Key words: diagnosis; pulmonary artery agenesis; pulmonary hypertension; symptoms; therapeutics; unilateral absence of pulmonary artery

Abbreviations: HAPE = high-altitude pulmonary edema; UAPA = unilateral absence of a pulmonary artery


Congenital unilateral absence of a pulmonary artery (UAPA) is a rare anomaly, most frequently accompanied by cardiovascular anomalies such as tetralogy of Fallot (1-9) or septal defects. (2,10-12) Other congenital heart defects that have been associated with UAPA are the following: coarctation of the aorta, either isolated (13) or in combination with a ventricular septal defect (14); subvalvular aortic stenosis (1,15); transposition of the great arteries, (16) either isolated or in combination with ventricular septal defect (1) or pulmonary, stenosis (10); Taussig-Bing malformation and coarctation (17); congenitally corrected transposition and pulmonary stenosis (18); and scimitar syndrome. (19-22) Although less frequent, UAPA also may occur as an isolated finding. Although some patients with isolated UAPA are completely asymptomatic, (23) others may have severe pulmonary hypertension and congestive heart failure. (24,25)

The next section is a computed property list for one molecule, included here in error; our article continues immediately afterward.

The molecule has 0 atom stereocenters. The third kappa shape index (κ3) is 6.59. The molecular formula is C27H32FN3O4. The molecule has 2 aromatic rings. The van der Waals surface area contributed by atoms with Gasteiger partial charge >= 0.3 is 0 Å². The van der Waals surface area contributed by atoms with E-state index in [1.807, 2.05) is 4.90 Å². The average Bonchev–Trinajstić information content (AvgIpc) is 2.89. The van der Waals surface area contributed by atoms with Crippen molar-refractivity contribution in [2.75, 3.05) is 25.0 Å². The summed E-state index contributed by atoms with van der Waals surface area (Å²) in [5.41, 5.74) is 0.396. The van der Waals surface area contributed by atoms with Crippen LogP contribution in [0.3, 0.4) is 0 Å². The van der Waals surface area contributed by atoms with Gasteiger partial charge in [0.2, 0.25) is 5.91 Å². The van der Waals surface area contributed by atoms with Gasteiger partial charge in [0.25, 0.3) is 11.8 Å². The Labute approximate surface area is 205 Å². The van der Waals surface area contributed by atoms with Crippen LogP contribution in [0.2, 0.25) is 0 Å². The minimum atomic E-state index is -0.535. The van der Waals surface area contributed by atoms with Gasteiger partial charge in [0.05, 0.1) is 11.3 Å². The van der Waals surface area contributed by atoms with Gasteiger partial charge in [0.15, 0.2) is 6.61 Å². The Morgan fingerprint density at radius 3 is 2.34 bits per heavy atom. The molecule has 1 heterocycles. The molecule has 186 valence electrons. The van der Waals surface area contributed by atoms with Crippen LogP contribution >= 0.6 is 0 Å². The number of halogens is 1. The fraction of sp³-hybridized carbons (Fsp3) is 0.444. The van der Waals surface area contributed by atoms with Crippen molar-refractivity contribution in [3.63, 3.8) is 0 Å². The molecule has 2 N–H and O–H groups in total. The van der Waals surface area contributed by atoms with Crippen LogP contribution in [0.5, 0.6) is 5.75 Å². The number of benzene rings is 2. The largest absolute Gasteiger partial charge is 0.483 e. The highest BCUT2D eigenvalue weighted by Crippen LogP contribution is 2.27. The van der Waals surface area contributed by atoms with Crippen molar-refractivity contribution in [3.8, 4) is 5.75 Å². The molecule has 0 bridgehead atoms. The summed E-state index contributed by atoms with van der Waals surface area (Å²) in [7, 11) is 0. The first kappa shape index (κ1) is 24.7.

After the first case report in 1868, (26) many case reports and a few reviews have been published, (27,28) but we have found no review of isolated UAPA published after 1978. Since that time, however, major technological advances have been made, and the role of echocardiography, especially in the diagnostic workup of patients with congenital heart defects, has dominated. Because many congenital heart defects associated with UAPA can have the same signs and symptoms as isolated UAPA (eg, recurrent respiratory infections and congestive heart failure), we decided to study patients with isolated UAPA only.